At this point you’re probably wondering why I would spend 600 words extoling the virtues of a pair of monster infested leggings, especially that last paragraph that no one is going to care about except me. My new leggings have no eternal significance, no value to spiritual or social advancement, and zero percent of my purchase went to help widows or orphans. Yet the pants do matter because in a time of so much bad news, something pleasant and unexpected landed on my doorstep and made me smile.
Thanksgiving is nearly upon us, in the midst of an exploding pandemic which has caused so much upheaval, and now threatens the very day we gather with our loved ones and give thanks for all that is good. But in the middle of all the upset, I can’t help thinking of my old birch tree. It died last year, and I was very sorry to lose it, but as I write, I’m sitting before a nice, bright fire burning from the logs. Even bad things often come with blessings ruffling around the edges.
At this moment I have no idea whether I’m going to be making a feast, or eating a turkey sandwich alone, watching Miss Marple mysteries on tv, and maybe making a little craft. What I really want is to gather with all my huge family, feasting on pie and stories, and throwing out the little quotes and private jokes accumulated over decades, but that might be a dangerous choice. This year I may have to take my joy in a pair of comfortable pants, which might not be such a bad thing, if I look at them in context.
The pants attracted me in the first place because Disneyland, particularly the Haunted Mansion, is one of my family’s special places, loaded with memories stretching not only from my own childhood, but starting anew when my daughter Abby was just eleven months old. The pants were also on sale, and Christmas shopping and deal hunting always make me think of my mother. I know she would be proud of me as I make my lists and check them forty times to ensure I have everything right, much as she used to do. My mother also taught me to sew, helping me make my first pair of pants when I was six years old, brown elastic waist polyester, all the rage among six-year-olds in the 1970s. As a fashion design undergrad, I have retained a particular interest in textiles, how they feel, perform, and behave, and here I am decades later returning to my six-year-old roots with a new pair of elastic waist 90% polyester pants, as though my mom showed me the road, and I just kept running.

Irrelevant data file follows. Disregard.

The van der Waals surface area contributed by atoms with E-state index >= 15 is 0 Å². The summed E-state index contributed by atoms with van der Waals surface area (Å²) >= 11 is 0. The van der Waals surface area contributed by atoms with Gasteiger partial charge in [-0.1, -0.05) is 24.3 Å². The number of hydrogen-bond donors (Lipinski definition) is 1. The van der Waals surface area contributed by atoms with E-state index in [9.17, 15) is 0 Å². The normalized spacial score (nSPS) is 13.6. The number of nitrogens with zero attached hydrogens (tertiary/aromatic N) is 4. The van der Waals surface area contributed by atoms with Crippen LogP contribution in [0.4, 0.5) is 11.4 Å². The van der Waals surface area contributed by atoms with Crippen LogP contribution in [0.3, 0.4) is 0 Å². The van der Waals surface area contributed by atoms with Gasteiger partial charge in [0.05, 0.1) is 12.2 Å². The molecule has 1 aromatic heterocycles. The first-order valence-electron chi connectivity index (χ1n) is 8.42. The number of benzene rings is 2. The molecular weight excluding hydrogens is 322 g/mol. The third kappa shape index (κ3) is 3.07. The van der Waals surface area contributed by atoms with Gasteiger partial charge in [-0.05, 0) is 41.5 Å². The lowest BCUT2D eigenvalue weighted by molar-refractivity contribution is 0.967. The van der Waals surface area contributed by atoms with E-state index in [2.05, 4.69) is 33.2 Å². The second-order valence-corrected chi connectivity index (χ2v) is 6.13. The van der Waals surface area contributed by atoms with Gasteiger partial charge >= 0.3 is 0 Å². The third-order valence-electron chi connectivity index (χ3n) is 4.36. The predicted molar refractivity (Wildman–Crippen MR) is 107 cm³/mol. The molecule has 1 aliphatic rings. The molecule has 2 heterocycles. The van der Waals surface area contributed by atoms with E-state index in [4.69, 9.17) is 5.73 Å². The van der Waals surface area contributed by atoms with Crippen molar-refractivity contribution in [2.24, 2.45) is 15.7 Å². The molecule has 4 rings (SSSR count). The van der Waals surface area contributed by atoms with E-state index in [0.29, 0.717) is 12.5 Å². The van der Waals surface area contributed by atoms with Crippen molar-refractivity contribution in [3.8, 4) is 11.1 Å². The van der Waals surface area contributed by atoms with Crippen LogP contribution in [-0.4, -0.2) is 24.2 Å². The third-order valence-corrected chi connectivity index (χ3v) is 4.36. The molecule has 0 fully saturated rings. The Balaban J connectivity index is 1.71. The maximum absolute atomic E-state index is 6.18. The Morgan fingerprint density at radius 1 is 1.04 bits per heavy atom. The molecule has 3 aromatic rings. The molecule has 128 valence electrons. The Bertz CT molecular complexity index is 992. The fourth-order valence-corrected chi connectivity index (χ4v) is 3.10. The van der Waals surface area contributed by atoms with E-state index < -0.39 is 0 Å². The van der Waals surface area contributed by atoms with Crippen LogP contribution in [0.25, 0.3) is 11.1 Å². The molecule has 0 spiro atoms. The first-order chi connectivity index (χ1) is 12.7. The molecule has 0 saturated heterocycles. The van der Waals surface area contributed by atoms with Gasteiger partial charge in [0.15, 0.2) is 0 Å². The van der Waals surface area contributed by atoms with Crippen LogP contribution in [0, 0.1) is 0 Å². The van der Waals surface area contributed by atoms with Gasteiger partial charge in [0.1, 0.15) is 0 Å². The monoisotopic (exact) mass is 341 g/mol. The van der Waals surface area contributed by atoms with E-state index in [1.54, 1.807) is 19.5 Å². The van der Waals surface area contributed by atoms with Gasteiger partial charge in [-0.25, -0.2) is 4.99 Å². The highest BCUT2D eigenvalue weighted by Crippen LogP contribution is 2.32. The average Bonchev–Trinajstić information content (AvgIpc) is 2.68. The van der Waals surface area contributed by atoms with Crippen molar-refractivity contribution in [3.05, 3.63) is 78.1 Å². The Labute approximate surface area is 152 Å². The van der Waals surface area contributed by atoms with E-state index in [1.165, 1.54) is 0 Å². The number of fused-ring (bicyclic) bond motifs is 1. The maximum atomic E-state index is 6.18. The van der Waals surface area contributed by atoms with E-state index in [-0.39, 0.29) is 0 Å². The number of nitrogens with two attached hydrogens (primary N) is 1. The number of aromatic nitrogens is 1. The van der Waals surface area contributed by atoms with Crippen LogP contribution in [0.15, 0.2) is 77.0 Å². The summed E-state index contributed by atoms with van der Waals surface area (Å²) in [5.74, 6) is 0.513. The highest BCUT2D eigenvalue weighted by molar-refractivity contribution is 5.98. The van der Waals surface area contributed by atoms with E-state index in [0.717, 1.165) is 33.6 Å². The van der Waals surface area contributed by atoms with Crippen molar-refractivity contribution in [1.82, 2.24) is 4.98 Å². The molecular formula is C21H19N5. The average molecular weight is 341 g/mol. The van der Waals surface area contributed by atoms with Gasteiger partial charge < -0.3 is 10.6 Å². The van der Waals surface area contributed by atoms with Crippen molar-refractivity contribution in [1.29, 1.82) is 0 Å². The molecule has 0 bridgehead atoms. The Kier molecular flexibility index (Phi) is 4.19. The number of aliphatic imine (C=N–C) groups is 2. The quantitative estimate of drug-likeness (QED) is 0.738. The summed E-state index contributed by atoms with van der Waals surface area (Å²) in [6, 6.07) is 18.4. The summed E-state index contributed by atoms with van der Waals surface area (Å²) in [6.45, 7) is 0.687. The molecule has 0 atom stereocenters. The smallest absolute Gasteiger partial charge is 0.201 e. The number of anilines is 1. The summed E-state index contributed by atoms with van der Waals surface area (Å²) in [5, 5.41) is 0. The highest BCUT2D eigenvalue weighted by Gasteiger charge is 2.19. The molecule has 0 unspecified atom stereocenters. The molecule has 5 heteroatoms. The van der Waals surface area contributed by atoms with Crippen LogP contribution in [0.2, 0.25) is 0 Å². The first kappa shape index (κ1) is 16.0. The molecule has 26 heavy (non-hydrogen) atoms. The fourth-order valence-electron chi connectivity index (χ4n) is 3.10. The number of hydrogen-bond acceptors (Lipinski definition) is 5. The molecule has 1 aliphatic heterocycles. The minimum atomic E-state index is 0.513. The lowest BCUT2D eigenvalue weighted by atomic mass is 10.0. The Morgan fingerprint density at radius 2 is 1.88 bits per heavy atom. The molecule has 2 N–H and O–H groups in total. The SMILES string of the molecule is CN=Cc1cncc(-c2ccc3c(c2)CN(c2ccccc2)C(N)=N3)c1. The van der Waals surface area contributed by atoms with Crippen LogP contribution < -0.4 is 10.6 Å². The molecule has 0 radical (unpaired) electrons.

I know I’m getting a little weird, so before I slouch into waxing too absurd and poetic about a stupid pair of pants, I need to reiterate that I’m aware my pants have no grand meaning. Yet I appreciate my leggings because in many ways they represent a life well lived, full of experience, learning, and people who loved me. This Thanksgiving I might not get the roasted turkey or pumpkin pie I’m hoping for, but I’m not left with nothing. I think my ordinary pair of comfortable pants are worth celebrating because they remind me of all I have to be grateful for, and that is a wonderful thing.